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Finger poised above rates button

THE Reserve Bank of Australian has chosen to leave interest rates as they are. Foreign exchange traders immediately sold the Australian dollar below US53 cents, demonstrating that they have the attention span of labrador puppies.

The great and good Ian Macfarlane has many weighty matters to ponder before he pulls the lever to lift the cost of money off its 29-year lows. He needs to decide if our bouncy economy is creating too much money chasing too few goods and services, and how soon this needs to be reined in. Higher interest rates work best on curbing demand-pull inflation, like runaway consumer spending and a housing boom. They hardly work at all on cost-push inflation, like rising prices for petrol, and health and other insurance premiums.

The latest imponderable is the oil price jump through $US27 a barrel. On one hand that is inflationary, on the other, it threatens to crimp the nascent global recovery that has been putting mild upward pressure on interest rates.

Asia depends on the Middle East for nearly 75 per cent of its oil. Prices sustained at current levels, or worse, a supply embargo, would have a grave effect on all Asian countries, save Indonesia and Malaysia, which are energy producers. The hike in Australian interest rates has merely been postponed, but when it comes, it will be modest.

The RBA will need to sniff the March-quarter inflation figures due out on April 27 before considering a move.

The February trade deficit of $604 million was driven by a nasty jump in consumer imports as retailers restocked their shelves for the shop-’til-you-drop brigade. But there were some good imports – a bit like good cholesterol. Capital goods are growing at an annualised 15 per cent. This represents machinery and equipment needed for the coming big jump in business investment.

A precipitate move to sharply tighten money, just because our economy is growing at 4 per cent plus, would dent confidence and scupper good news on job creation.



Japanese urged to work hard on procreation

A RECENT headline in the Financial Times trumpeted the fact that Japan now has a lower credit rating than Botswana. Prime minister Junichiro Koizumi is clearly running out of policy options. His latest wheeze is exhorting Japanese workers to have more babies.

It seems Koizumi was shocked at the results of a Lifestyle White Paper commissioned by his office, which found that 40 per cent of young men, and 52 per cent of women, were not interested in getting married, still less in having kids. The birthrate in Japan has sagged to 1.35 a couple. The population is expected to peak at 127 million in 2005, and nearly 18 per cent are 65 or older, signalling a demographic disaster. Unless young people get cracking soon, health insurance and pension schemes for all these grey heads will be near collapse.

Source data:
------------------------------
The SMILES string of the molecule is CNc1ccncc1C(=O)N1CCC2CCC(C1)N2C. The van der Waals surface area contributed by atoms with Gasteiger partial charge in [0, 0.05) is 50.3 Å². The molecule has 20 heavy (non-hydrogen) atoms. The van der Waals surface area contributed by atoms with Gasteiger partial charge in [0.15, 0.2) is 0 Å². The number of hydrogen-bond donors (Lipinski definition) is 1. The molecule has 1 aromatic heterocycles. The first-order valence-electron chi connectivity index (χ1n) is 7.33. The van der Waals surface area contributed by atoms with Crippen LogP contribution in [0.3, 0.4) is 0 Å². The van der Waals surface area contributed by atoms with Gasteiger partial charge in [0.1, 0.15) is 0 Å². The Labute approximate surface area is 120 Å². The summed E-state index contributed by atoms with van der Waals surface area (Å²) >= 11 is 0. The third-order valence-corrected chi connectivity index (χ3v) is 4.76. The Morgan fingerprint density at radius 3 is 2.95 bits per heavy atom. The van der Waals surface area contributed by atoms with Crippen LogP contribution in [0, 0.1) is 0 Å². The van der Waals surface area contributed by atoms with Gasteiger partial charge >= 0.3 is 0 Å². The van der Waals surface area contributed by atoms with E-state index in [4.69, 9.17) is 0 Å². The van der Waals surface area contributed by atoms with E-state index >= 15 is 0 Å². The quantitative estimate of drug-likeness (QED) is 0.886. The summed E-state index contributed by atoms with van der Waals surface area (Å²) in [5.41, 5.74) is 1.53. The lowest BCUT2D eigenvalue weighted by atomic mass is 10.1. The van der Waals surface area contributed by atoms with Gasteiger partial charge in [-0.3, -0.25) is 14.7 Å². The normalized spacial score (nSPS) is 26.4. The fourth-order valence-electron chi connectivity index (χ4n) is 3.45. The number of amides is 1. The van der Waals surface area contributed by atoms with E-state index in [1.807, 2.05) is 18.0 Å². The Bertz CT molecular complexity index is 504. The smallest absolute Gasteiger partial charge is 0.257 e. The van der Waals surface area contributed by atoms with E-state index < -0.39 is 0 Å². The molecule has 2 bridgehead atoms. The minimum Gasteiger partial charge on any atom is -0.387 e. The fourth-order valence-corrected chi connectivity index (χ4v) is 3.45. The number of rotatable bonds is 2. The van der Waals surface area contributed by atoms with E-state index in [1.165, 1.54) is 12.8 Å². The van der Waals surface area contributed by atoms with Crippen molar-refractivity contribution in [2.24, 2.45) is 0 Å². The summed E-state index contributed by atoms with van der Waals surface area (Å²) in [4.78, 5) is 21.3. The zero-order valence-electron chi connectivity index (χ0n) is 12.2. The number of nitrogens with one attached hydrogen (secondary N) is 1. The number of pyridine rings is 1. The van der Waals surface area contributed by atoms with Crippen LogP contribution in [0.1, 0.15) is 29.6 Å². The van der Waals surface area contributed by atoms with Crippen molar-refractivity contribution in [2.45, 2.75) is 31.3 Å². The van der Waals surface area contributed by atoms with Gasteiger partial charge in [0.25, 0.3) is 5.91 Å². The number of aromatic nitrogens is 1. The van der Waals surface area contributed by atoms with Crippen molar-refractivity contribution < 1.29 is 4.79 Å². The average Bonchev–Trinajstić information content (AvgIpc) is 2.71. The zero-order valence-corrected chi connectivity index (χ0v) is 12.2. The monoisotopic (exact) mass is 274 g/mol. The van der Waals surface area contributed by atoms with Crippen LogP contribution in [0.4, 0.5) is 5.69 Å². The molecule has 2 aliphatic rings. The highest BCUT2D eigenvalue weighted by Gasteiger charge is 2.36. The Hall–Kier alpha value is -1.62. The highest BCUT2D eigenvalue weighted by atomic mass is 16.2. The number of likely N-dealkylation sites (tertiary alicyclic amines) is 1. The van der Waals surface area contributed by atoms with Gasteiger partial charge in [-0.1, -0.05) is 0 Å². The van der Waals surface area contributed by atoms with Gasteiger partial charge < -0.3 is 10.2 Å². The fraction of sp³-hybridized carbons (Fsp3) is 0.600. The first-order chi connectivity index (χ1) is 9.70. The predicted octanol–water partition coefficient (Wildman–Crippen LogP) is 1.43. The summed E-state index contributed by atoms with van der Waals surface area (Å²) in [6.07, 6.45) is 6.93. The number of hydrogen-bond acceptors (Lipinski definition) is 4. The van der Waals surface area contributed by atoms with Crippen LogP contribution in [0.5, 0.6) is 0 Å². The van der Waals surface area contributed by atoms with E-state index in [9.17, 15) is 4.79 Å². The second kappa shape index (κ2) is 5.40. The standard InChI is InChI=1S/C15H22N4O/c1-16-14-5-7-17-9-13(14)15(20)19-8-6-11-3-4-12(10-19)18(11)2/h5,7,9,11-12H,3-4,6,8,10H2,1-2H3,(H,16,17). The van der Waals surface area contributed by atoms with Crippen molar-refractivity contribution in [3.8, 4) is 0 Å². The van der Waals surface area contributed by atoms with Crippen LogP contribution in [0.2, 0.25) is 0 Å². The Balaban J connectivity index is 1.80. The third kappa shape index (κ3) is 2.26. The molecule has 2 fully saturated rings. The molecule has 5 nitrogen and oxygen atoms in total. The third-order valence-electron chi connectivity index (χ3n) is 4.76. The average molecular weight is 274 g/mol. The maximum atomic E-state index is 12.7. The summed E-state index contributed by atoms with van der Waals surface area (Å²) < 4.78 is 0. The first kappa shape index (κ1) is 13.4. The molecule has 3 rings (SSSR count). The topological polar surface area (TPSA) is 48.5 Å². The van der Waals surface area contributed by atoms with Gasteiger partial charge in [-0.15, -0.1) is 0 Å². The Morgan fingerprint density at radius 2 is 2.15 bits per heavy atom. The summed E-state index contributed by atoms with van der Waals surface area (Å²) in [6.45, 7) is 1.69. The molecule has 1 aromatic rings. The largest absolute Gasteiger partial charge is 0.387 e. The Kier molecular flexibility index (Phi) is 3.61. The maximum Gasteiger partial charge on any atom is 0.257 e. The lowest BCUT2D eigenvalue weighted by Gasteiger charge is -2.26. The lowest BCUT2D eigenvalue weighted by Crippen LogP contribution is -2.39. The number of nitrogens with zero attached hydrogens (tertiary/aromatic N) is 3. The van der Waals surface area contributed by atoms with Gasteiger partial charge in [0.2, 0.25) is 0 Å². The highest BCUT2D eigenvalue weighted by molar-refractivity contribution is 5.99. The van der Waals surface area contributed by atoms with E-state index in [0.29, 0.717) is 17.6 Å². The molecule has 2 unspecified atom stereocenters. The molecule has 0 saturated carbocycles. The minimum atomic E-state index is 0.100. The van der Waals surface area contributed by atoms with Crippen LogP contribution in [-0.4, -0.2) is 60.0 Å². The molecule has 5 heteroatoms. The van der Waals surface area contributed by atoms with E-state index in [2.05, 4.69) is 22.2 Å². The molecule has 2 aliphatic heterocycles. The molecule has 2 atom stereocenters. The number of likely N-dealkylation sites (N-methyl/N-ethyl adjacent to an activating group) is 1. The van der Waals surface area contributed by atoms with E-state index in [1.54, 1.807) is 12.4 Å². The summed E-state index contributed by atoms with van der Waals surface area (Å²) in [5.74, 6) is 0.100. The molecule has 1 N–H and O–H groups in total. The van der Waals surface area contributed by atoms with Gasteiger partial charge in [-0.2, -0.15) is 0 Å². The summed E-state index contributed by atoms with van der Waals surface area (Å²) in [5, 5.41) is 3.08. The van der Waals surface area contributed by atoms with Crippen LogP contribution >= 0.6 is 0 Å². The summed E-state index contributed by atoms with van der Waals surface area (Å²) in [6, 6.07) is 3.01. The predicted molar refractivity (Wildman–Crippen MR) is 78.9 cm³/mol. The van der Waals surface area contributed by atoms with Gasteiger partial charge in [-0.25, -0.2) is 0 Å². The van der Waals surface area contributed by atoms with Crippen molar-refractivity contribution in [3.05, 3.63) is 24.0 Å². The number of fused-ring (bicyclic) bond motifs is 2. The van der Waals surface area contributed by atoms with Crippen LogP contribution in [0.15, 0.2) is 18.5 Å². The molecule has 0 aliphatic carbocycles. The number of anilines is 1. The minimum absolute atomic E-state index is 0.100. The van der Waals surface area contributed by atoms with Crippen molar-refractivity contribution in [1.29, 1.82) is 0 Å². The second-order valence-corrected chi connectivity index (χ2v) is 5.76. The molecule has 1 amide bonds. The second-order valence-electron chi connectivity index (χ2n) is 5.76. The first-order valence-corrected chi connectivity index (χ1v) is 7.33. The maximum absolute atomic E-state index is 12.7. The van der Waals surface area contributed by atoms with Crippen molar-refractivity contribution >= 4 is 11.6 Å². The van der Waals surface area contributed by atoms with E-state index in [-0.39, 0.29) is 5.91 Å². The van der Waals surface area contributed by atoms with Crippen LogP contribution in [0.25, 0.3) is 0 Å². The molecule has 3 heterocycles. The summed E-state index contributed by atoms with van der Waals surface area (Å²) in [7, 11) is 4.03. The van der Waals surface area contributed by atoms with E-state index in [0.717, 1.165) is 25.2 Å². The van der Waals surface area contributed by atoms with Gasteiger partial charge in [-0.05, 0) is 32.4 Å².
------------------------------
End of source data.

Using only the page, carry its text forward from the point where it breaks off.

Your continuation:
The crux of the problem is well known. A Tokyo white-collar worker is expected to put in 14-hour days, followed by lengthy drinking sessions with his superiors. After a long commute home, he is too bent out of shape to respond to Koizumi’s rallying call – even if he had a wife or girlfriend waiting for him. The percentage of full-time housewives has dropped from 37 per cent in the dimly remembered boom of the 1980s to 26 per cent. Money has won out over matrimony.

The government wants the Japanese to work less. It is getting that right. Industrial production dived 8 per cent last year. Unemployment is 5.6 per cent and climbing. Those who have ample time to procreate cannot afford to.

When George W Bush visited a few weeks ago, he absurdly hailed Koizumi as a “great reformer” – an endorsement that gave him another excuse for almost total inertia.

The only thing the government has done could get us locked up in Australia. It banned short selling of shares on the Tokyo exchange and then vigorously manipulated the market upward using public sector pension funds.

This provided a temporary band-aid for the stricken banking system, which has a significant proportion of its dwindling assets in stocks. As for rigorous measures to tackle the $640 billion in bad bank loans – still too hard.

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